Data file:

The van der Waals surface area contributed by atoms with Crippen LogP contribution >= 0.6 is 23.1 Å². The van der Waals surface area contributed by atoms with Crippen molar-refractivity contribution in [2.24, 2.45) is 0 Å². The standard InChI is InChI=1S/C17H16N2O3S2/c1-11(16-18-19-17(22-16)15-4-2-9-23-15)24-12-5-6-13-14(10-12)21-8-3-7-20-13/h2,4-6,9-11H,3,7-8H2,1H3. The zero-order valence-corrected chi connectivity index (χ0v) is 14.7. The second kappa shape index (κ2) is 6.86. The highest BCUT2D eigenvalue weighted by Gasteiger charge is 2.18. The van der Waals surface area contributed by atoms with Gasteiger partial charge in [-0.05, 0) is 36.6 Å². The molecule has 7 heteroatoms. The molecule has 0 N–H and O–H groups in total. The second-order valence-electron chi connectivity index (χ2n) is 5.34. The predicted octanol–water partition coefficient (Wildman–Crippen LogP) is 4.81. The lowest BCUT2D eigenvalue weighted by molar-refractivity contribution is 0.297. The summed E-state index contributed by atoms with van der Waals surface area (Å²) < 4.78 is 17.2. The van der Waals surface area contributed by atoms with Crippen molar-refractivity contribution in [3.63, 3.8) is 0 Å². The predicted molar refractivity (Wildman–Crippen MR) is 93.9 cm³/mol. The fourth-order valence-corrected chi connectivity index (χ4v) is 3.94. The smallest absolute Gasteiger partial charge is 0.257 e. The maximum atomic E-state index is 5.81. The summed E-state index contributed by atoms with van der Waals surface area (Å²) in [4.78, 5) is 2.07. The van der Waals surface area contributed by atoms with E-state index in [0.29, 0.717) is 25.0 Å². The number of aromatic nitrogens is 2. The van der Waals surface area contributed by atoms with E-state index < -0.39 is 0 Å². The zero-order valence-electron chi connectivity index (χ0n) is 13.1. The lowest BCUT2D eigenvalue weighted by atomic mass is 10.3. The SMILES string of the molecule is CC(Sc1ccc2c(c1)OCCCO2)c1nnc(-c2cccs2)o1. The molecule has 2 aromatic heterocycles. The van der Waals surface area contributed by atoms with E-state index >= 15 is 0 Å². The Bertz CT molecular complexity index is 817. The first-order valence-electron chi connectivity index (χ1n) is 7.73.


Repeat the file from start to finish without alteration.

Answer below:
The van der Waals surface area contributed by atoms with Crippen LogP contribution >= 0.6 is 23.1 Å². The van der Waals surface area contributed by atoms with Crippen molar-refractivity contribution in [2.24, 2.45) is 0 Å². The standard InChI is InChI=1S/C17H16N2O3S2/c1-11(16-18-19-17(22-16)15-4-2-9-23-15)24-12-5-6-13-14(10-12)21-8-3-7-20-13/h2,4-6,9-11H,3,7-8H2,1H3. The zero-order valence-corrected chi connectivity index (χ0v) is 14.7. The second kappa shape index (κ2) is 6.86. The highest BCUT2D eigenvalue weighted by Gasteiger charge is 2.18. The van der Waals surface area contributed by atoms with Gasteiger partial charge in [-0.05, 0) is 36.6 Å². The molecule has 7 heteroatoms. The molecule has 0 N–H and O–H groups in total. The second-order valence-electron chi connectivity index (χ2n) is 5.34. The predicted octanol–water partition coefficient (Wildman–Crippen LogP) is 4.81. The lowest BCUT2D eigenvalue weighted by molar-refractivity contribution is 0.297. The summed E-state index contributed by atoms with van der Waals surface area (Å²) < 4.78 is 17.2. The van der Waals surface area contributed by atoms with Crippen molar-refractivity contribution in [3.63, 3.8) is 0 Å². The predicted molar refractivity (Wildman–Crippen MR) is 93.9 cm³/mol. The fourth-order valence-corrected chi connectivity index (χ4v) is 3.94. The smallest absolute Gasteiger partial charge is 0.257 e. The maximum atomic E-state index is 5.81. The summed E-state index contributed by atoms with van der Waals surface area (Å²) in [4.78, 5) is 2.07. The van der Waals surface area contributed by atoms with E-state index in [0.29, 0.717) is 25.0 Å². The number of aromatic nitrogens is 2. The van der Waals surface area contributed by atoms with E-state index < -0.39 is 0 Å². The zero-order valence-electron chi connectivity index (χ0n) is 13.1. The lowest BCUT2D eigenvalue weighted by atomic mass is 10.3. The SMILES string of the molecule is CC(Sc1ccc2c(c1)OCCCO2)c1nnc(-c2cccs2)o1. The molecule has 2 aromatic heterocycles. The van der Waals surface area contributed by atoms with E-state index >= 15 is 0 Å². The Bertz CT molecular complexity index is 817. The first-order valence-electron chi connectivity index (χ1n) is 7.73.